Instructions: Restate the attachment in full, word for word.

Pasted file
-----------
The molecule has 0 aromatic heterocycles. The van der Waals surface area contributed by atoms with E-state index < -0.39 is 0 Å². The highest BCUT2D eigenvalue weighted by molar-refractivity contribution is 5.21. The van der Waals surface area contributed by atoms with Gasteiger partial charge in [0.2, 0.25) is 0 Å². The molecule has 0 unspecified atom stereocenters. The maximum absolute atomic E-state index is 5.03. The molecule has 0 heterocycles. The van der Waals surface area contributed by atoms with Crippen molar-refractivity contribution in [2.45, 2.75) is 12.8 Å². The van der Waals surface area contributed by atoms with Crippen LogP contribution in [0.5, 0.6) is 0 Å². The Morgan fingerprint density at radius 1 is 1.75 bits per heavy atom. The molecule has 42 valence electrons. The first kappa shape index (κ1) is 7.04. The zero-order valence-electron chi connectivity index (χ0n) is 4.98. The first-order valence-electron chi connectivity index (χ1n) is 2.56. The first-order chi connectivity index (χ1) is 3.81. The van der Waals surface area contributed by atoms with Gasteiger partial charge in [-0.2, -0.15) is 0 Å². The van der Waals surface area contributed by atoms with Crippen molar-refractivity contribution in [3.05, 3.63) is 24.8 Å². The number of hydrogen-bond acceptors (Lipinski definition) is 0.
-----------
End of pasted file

The molecule has 0 aromatic heterocycles. The van der Waals surface area contributed by atoms with E-state index < -0.39 is 0 Å². The highest BCUT2D eigenvalue weighted by molar-refractivity contribution is 5.21. The van der Waals surface area contributed by atoms with Gasteiger partial charge in [0.2, 0.25) is 0 Å². The molecule has 0 unspecified atom stereocenters. The maximum absolute atomic E-state index is 5.03. The molecule has 0 heterocycles. The van der Waals surface area contributed by atoms with Crippen molar-refractivity contribution in [2.45, 2.75) is 12.8 Å². The van der Waals surface area contributed by atoms with Crippen LogP contribution in [0.5, 0.6) is 0 Å². The Morgan fingerprint density at radius 1 is 1.75 bits per heavy atom. The molecule has 42 valence electrons. The first kappa shape index (κ1) is 7.04. The zero-order valence-electron chi connectivity index (χ0n) is 4.98. The first-order valence-electron chi connectivity index (χ1n) is 2.56. The first-order chi connectivity index (χ1) is 3.81. The van der Waals surface area contributed by atoms with Gasteiger partial charge in [-0.2, -0.15) is 0 Å². The van der Waals surface area contributed by atoms with Crippen molar-refractivity contribution in [3.05, 3.63) is 24.8 Å². The number of hydrogen-bond acceptors (Lipinski definition) is 0.